Here pork spare ribs are simmered first to tenderise the meat and to remove some of the fat, before being roasted in a deliciously sticky orange and mustard glaze. Choose the meatiest ribs you can find. When serving them, remember to put out finger bowls and plenty of napkins for cleaning sticky fingers.
B1, B6, B12, E, niacin, calcium, zinc
*For Oriental spare ribs, make the glaze from 2 tsp grated fresh root ginger, 3 tbsp clear honey, 1 tbsp tomato purée, 2 tbsp dark soy sauce, 2 tbsp rice wine or dry sherry, 2 tbsp hoisin sauce, 2 tsp sherry vinegar and 1 tsp chilli sauce.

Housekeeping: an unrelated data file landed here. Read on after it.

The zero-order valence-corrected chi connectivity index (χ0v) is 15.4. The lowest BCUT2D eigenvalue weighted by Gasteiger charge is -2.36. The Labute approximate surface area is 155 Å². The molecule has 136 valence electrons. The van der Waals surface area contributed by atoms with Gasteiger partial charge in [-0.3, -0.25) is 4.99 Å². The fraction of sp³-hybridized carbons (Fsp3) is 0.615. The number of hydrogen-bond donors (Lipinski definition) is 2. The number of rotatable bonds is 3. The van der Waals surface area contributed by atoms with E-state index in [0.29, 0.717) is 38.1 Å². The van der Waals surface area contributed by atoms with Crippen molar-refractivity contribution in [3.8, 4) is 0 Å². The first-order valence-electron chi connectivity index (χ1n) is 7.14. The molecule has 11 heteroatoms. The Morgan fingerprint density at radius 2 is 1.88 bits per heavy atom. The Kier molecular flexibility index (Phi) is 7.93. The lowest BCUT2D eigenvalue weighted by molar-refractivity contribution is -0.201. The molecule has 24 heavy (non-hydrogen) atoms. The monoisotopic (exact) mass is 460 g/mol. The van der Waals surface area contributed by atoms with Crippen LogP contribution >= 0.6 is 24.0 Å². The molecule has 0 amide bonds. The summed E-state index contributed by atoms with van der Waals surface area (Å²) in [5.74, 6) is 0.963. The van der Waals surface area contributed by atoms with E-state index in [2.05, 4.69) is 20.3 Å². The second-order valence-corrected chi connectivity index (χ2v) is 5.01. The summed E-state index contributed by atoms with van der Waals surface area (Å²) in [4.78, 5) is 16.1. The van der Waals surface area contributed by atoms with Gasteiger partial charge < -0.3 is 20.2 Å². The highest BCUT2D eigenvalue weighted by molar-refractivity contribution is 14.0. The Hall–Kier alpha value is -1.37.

*Try a Cajun dry rub instead of a glaze. Mix together 2 tbsp paprika, 2 tsp ground cumin, 1 tsp dried thyme, b tsp black pepper, d tsp cayenne pepper and 2 finely chopped garlic cloves. Simmer the ribs as in the main recipe, then drain, cool slightly and coat in the rub before roasting.
*Pork has an undeserved reputation for being a fatty meat – modern pork is extremely lean due to changes in breeding practices and butchery techniques. The fat that is still present is higher in mono and polyunsaturated fats than in saturated fats.
*Spare ribs are one of the fattier cuts of pork. Trimming off any visible fat, simmering in water and then roasting until crisp are clever ways to reduce their fat content.
everyone loved these - 11 Oct 2010
Very tasty. - 17 Jul 2010